Week 16: Parting Is Such Sweet Sorrow My apologies to William Shakespeare for my stealing the title of this chapter from his Romeo and Juliet. For your last week, please write a reflective letter to your teacher. Tape the final draft of the letter into your notebook. This letter will help you contemplate what you have learned so that the learning sticks with you longer.
Letter Writing Instructions
Start your letter by addressing it to your teacher with the words "Dear Instructor." Then consider the following questions:
During this course, what did you learn about how poetry started?
Did you always write several drafts before you turned in a writing assignment, or did you start doing so this year?
What have you learned about where poems get their unique sound?
What did you learn about how to figure out the meaning of a poem?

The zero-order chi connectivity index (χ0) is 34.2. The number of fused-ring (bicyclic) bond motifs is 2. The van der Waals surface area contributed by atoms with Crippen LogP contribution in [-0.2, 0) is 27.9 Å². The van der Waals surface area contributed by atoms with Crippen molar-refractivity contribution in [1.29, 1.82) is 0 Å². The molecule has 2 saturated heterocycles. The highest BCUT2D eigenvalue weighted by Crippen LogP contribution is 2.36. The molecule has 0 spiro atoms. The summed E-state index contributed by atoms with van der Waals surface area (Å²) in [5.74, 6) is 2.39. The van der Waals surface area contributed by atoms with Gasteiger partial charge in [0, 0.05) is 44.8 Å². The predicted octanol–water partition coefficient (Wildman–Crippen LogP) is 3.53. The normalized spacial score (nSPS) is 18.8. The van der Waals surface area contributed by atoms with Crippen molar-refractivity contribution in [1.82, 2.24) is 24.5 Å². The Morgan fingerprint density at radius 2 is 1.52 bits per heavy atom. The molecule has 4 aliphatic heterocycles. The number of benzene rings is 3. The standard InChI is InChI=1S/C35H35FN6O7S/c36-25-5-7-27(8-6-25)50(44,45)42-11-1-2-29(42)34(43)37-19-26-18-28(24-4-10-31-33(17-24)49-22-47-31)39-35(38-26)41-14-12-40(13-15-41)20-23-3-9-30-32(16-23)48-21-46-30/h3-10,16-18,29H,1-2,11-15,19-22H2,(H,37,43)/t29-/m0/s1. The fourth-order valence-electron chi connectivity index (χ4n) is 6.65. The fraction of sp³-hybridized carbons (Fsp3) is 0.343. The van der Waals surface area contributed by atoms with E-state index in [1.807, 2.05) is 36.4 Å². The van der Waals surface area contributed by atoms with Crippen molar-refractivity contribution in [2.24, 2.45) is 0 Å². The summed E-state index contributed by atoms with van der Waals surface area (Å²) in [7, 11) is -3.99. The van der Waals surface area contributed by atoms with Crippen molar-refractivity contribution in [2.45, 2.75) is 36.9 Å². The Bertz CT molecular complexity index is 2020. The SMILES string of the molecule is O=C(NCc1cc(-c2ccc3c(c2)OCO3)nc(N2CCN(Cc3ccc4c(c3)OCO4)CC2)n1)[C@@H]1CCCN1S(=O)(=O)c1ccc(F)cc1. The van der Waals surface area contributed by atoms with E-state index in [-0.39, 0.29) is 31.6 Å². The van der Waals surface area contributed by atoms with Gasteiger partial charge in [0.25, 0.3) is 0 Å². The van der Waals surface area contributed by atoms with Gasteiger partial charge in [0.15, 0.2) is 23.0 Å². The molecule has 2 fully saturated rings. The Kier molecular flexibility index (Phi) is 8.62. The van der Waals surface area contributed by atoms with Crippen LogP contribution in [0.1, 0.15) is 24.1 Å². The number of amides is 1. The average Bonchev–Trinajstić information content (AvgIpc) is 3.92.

Which writing assignments do you like best and why?
Which poems did you like best and why?
Have you improved your proofreading skills this semester?
Describe how you might use your knowledge of poetry in the future.
After you write your letter, please revise it until you have corrected all errors. You know what to do. You're a real pro now.
Tape the letter in your notebook and show it to your teacher. You may want to give a copy to the teacher, or you may want to give your teacher a poem. We teachers like things like that.
Farewell. May you think of fun words, poke under rocks, play games, read good books, and have a life that makes your parents proud.
Note to parents and teachers: once students know how to identify the major aspects of poetry, consider adding paraphrase and literary analysis to their regular lessons indefinitely so that they retain their knowledge of poetic devices, improve their reading and problem solving skills, and develop a mature appreciation for the written word.